LIST OF WASHINGTONIANS ON FATED STEAMER GROWS

Washington Times

As the list of passengers sailing from Southampton on the Titanic last Wednesday is made more complete, the list of Washingtonians known to have been on board grows larger. The list now contains the names of five Washingtonians who make this city their home, a former resident of the city, and the son and daughter-in-law of a Washington woman.

Major Archibald Butt, military aide to the President, and Clarence Moore, for both of whom but little hope of safety is entertained; Col. Archibald Gracie, who is said to be among the rescued passengers; Frank D. Millet, who is reported, in an unconfirmed dispatch, to have been rescued; Mrs. Henry B. Harris, formerly Miss Irene Wallach, of this city, whose name appears on the list of the saved; Mrs. Churchill Candee, of 1741 Rhode Island avenue northwest, well known in Washington social circles, and Mr. and Mrs. William Beard Silvey, of Duluth, whose mother, Mrs. W. B. Silvey, lives at the Wilmington apartments, were the passengers in which Washington is interested.

A brother of Senator Guggenheim---Benjamin Guggenheim---and Mrs. Lucille Carter, of Philadelphia, cousin of Mrs. Stilson Hutchins, of this city, also were passengers on the Titanic.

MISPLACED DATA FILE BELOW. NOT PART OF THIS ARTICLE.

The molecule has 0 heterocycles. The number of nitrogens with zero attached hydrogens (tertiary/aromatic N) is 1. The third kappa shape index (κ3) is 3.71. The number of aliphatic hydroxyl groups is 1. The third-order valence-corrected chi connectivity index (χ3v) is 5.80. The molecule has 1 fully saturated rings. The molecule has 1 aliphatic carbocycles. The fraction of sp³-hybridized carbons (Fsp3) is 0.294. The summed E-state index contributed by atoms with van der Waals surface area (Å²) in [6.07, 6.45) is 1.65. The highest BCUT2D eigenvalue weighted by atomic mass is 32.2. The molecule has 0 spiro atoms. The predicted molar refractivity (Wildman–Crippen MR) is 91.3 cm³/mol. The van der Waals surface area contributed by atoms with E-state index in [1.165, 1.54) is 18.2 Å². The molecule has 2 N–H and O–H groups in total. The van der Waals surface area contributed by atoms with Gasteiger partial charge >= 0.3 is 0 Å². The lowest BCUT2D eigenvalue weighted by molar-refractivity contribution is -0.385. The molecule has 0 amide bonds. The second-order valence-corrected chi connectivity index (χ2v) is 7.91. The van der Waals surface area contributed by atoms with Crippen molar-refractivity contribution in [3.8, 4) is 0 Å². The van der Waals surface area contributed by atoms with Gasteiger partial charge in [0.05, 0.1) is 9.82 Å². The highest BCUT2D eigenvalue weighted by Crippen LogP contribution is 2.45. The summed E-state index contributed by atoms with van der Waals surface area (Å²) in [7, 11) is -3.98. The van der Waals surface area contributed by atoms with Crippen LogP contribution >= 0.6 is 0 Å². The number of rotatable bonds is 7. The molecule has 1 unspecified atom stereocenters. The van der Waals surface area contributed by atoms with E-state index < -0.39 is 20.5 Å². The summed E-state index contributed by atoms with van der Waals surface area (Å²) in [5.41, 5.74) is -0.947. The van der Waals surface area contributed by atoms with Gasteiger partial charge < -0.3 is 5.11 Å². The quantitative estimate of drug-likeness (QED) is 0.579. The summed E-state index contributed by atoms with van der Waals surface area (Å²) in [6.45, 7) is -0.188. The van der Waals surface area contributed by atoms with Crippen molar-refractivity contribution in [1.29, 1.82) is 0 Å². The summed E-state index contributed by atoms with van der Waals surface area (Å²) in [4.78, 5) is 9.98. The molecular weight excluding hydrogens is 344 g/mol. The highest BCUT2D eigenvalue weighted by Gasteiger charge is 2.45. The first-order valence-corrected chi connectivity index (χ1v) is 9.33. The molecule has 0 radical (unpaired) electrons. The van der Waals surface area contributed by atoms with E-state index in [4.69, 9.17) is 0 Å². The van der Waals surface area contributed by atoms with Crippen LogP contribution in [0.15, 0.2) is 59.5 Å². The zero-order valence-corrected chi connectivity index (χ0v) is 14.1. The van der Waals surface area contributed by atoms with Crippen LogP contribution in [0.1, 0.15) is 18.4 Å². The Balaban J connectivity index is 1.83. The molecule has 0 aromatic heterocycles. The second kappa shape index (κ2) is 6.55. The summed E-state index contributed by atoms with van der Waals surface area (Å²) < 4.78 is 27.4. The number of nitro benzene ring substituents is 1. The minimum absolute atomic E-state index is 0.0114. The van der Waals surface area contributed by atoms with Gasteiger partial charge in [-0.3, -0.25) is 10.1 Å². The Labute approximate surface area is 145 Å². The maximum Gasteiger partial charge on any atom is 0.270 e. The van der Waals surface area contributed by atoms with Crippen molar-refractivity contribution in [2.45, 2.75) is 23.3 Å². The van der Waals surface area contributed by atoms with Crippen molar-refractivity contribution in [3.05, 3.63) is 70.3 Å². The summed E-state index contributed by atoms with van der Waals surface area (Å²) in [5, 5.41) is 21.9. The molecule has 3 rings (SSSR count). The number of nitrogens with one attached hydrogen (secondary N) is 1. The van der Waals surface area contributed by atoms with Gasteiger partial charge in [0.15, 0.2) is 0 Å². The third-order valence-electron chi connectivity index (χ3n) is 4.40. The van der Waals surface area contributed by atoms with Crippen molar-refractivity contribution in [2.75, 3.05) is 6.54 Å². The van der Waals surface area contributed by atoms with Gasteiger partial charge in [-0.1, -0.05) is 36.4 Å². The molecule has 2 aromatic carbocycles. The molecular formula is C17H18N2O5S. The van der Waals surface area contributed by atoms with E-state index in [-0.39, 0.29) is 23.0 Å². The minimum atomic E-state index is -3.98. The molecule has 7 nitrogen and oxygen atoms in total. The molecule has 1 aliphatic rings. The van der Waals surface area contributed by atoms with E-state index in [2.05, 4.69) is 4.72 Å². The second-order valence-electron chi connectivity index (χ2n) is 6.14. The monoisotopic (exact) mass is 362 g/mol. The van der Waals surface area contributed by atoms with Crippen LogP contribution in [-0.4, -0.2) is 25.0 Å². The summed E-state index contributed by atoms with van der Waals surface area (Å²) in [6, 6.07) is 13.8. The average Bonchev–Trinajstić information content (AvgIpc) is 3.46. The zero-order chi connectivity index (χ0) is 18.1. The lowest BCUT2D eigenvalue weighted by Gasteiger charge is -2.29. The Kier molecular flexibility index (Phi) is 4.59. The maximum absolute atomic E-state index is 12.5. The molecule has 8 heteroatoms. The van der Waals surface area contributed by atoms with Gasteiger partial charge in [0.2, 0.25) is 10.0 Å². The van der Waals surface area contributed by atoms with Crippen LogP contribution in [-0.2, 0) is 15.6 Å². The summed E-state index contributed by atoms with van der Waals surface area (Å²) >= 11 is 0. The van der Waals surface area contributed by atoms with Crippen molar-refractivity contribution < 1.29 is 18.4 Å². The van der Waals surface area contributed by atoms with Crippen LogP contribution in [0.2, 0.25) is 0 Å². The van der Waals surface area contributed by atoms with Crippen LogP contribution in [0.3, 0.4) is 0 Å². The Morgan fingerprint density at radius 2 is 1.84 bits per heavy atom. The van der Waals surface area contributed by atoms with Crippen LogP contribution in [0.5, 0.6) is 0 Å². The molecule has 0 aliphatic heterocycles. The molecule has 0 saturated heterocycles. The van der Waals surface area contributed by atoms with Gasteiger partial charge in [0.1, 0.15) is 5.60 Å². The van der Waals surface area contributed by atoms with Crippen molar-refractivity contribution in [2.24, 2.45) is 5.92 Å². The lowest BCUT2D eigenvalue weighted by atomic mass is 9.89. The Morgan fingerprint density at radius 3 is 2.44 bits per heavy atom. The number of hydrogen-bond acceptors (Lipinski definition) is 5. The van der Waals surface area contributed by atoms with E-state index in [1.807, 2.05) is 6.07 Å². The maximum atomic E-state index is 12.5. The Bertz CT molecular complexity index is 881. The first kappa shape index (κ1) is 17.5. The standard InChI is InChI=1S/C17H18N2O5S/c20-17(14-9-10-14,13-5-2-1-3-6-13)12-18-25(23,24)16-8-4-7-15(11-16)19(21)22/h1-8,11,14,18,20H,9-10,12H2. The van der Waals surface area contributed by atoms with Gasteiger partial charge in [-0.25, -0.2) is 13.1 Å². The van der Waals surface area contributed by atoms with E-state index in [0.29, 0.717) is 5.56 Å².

The report that the Titanic had gone down came as the most horrible of shocks to the city. Early in the afternoon what is purported to have been authoritative reports were flashed from New Foundland, to the effect that the Titanic, although badly crippled, was limping into port, while her passengers were safely lodged on rescuing vessels. Last night, when the first message reached Washington that the ocean liner had sunk, it came like a thunderbolt out of a clear sky.

The Times' extra appeared on the street soon after the last message of the disaster had been fully verified, and there was a mad scramble for it. The city had been patiently awaiting definite news concerning the Titanic for hours.

President Taft was attending a theatrical performance when informed of the disaster and of Major Butt's probable death. He immediately sent a dispatch to the New York offices of the White Star line asking for definite information. A response soon came to the effect that nothing definite concerning his military aid had been received. “We will keep you posted on everything,” the message said.

Related Biographies:

Archibald Willingham Butt
Helen Churchill Candee
Lucile Carter
Archibald Gracie
Benjamin Guggenheim
Irene Harris
Francis Davis Millet
Clarence Moore
William Baird Silvey
Alice Gray Silvey

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